The unrest that began in Tunisia has managed to sweep away two powerful Arab regimes, foment civil war in Libya, and now threatens to destabilize the seemingly impenetrable rule of oil-rich Gulf governments such as Saudi Arabia.
Amid the din of chanting crowds on the Arab world's streets, difficult questions have emerged about future leadership, and finding solutions to the social and economic problems that ignited the protests. Global economies are also being affected by the continuing leadership vacuum left by deposed regimes in Egypt and Tunisia, and violence in Libya, Bahrain and Oman, as rising oil prices tied to the region's unrest spark inflation fears.
In addition, though the regional unrest is only two months old — a blink in time in the context of history — scholarly analysis of these events yields a number of potential leadership lessons, from understanding the use of social media as a means of communicating with constituents to learning how to identify and deal with unrest brewing within your organization.
But those hoping for a quick resolution to the unrest need to grasp the serious nature of leadership dilemmas that have only begun to confront the region, says Wharton management professor Peter Cappelli, who was invited by Bahrain in 2003 to advise the small Gulf country on how to reform its labor markets.
"This is the big and depressing reality," Cappelli says. "If tomorrow you just waved your hand and, bang, there's a new government in place that is democratic and representative, the main outcome is that over the next year or so there is going to be only frustration, because people's expectations are enormously high. They have no real experience with democratic institutions, and they don't know that moving from an autocracy to democracy is not going to make everybody's lives better off overnight."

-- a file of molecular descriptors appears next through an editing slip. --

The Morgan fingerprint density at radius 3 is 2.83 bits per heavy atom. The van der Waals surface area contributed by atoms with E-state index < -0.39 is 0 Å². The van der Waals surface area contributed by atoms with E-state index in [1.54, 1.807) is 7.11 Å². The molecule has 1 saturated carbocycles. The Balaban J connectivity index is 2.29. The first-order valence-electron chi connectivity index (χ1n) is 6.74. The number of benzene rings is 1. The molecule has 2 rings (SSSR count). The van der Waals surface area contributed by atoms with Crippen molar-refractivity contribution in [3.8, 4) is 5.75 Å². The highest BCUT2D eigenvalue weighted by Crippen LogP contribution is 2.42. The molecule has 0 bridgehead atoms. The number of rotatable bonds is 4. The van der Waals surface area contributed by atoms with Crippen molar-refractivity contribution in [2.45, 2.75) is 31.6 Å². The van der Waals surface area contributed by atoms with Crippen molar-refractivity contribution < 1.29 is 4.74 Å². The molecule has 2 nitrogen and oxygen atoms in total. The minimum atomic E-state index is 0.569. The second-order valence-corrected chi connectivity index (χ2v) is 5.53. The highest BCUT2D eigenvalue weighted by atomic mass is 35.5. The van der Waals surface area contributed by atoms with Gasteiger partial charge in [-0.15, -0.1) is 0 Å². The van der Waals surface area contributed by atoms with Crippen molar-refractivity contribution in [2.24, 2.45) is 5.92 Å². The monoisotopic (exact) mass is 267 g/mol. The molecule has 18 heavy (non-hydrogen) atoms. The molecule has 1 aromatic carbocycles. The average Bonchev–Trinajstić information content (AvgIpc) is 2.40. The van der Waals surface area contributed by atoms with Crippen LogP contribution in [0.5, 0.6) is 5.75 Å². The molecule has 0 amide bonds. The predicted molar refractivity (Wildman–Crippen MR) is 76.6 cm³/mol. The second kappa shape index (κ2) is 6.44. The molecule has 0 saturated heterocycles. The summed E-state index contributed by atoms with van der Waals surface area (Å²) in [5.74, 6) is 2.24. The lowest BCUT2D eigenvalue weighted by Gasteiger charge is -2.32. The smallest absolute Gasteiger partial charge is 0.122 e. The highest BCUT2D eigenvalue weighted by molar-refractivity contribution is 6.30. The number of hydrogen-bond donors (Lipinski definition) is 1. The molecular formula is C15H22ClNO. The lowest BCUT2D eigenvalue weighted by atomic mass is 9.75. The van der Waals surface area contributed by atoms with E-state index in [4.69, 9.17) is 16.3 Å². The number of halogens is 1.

A History of Revolt
Observers trying to figure out what will happen in the Middle East should look to Egypt, as it has crafted a political history from revolt, says Eve Trout Powell, a professor of history at the University of Pennsylvania. In an interview with the School of Arts and Sciences, Powell notes Egypt has experienced two prior revolutions, one that ended British rule in 1919 and created its parliamentary system, and an officer's revolution in 1952 that ushered in the era of strong presidential leadership. "Egypt has a history of political activism and political revolt," Powell said. "This is a country that knows how to rise up and articulate its needs when necessary."
Some business leaders in the Arab region express a growing cynicism about the role the Egyptian army has assumed since the ouster of Hosni Mubarak. Army officers have introduced a number of proposed constitutional changes aimed at bringing transparency to the Egyptian electoral process. But it has also come under media scrutiny for its extensive business holdings, the use of US$40 billion in U.S. aid it has received since 1979, and criticism for beating protestors in Tahrir Square.
"All I see is superficial change," says Mishal Kanoo, deputy chairman of The Kanoo Group, one of the largest family-owned group of companies in the Middle East. "We've lost one tyrant, but we don't know who's next. Is he going to be replaced with another tyrant? I can name country after country where the military has come in, and I have yet to see them go away."